Teachers'' Perspectives on the Standards of Learning School Reform in Virginia
Bolt, Melanie A.
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This study discussed the need for a broader public discourse on high-stakes accountability-based school reform that underscores teachersâ perspectives. Also, the study discussed the need for fuller disclosure of the possible undesirable classroom effects of the reform. To address these needs, the study described teachersâ perspectives on the Standards of Learning (SOL) school reform in Virginia, focusing upon teachersâ views on the reformâ s classroom effects. The domains of interest were (1) the adequacy of curriculum and the diversity of teachersâ instructional strategies, (2) the quality of student learning, (3) teachersâ sense of professional autonomy and level of teacher tension, and (4) school quality. The study examined whether there are differences in teachersâ views based the income level of the school locale where teachers teach (low-, middle-, or high-income), the school type (elementary, middle, or high school) in which they teach, and teachersâ status on whether they teach a SOL-tested subject (yes/no). The participants of the study included 360 randomly selected teachers who were listed as members of Virginia Education Association (VEA). A survey research design was employed. The instrument included 80 Likert-type items, eight demographic items, and three open-ended questions. Inferential and descriptive statistics were reported for eight scales of the survey as were thematic trends in the qualitative data. The studyâ s results suggested that the SOL program contributes to a hurried, high-pressure classroom culture that depletes the potentiality of the very ends of education the program is intended to achieve. Teachers tended to report (1) an inadequacy of the SOL content standards, (2) a reduction of teachersâ use of diverse instructional strategies and an inability of the SOL program to meet diverse student needs, (3) arbitrary SOL test cut-scores, (4) an inadequacy of the SOL pass rates to represent school quality, (5) a lack of diagnostic usefulness of SOL test scores, (6) an inadequacy of SOL testing and SOL test scores to hold schools accountable, (7) teachersâ sense of diminished professional autonomy, and (8) teachersâ mounting tension in the classroom. These results were juxtaposed to the views of policymakers and business leaders, the public at large, parents, and scholars in the field of education concerning the issue of high-stakes accountability-based school reform. Finally, the study discussed a conflict related to the purpose of public schooling between a prevailing narrative of many policymakers and business leaders and what have been the marginalized views of classroom teachers.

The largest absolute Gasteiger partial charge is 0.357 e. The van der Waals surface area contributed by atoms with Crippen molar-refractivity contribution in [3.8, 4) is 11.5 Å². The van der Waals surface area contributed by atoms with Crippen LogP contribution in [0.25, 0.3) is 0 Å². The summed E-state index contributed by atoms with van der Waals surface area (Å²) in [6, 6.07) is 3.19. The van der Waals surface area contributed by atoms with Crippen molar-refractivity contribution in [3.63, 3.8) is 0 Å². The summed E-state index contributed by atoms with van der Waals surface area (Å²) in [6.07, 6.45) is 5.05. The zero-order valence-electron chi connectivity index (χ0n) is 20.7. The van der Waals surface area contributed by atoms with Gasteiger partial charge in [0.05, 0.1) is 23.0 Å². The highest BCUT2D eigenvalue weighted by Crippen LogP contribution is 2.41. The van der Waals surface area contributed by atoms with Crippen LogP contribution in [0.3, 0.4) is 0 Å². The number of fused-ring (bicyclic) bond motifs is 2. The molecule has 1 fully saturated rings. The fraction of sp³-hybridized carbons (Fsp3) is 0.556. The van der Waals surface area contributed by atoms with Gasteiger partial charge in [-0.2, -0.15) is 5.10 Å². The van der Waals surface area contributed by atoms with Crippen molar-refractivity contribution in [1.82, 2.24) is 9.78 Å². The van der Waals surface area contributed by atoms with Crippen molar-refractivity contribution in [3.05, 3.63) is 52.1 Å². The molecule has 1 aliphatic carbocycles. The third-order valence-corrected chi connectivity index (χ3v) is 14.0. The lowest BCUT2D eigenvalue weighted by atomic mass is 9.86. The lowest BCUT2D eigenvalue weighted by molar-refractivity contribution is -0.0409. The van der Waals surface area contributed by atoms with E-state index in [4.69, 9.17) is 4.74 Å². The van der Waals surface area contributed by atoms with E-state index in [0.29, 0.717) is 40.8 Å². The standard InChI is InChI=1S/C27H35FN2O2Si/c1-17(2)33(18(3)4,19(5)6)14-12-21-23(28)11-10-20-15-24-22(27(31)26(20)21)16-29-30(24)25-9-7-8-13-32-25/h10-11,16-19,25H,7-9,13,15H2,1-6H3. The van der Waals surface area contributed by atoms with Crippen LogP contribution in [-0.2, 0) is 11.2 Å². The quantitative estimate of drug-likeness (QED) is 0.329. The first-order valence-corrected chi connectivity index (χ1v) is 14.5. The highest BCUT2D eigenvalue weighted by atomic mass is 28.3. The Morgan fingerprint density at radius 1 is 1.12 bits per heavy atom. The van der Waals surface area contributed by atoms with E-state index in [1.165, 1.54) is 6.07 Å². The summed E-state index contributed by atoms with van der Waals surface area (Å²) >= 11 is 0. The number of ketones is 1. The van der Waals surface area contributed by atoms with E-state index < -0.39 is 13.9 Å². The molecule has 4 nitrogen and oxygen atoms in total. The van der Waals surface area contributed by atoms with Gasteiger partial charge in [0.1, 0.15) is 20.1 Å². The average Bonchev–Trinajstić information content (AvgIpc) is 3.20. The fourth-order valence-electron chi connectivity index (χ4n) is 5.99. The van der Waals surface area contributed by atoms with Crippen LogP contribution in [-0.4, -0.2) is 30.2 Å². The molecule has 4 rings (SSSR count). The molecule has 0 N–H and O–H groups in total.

- Doctoral Dissertations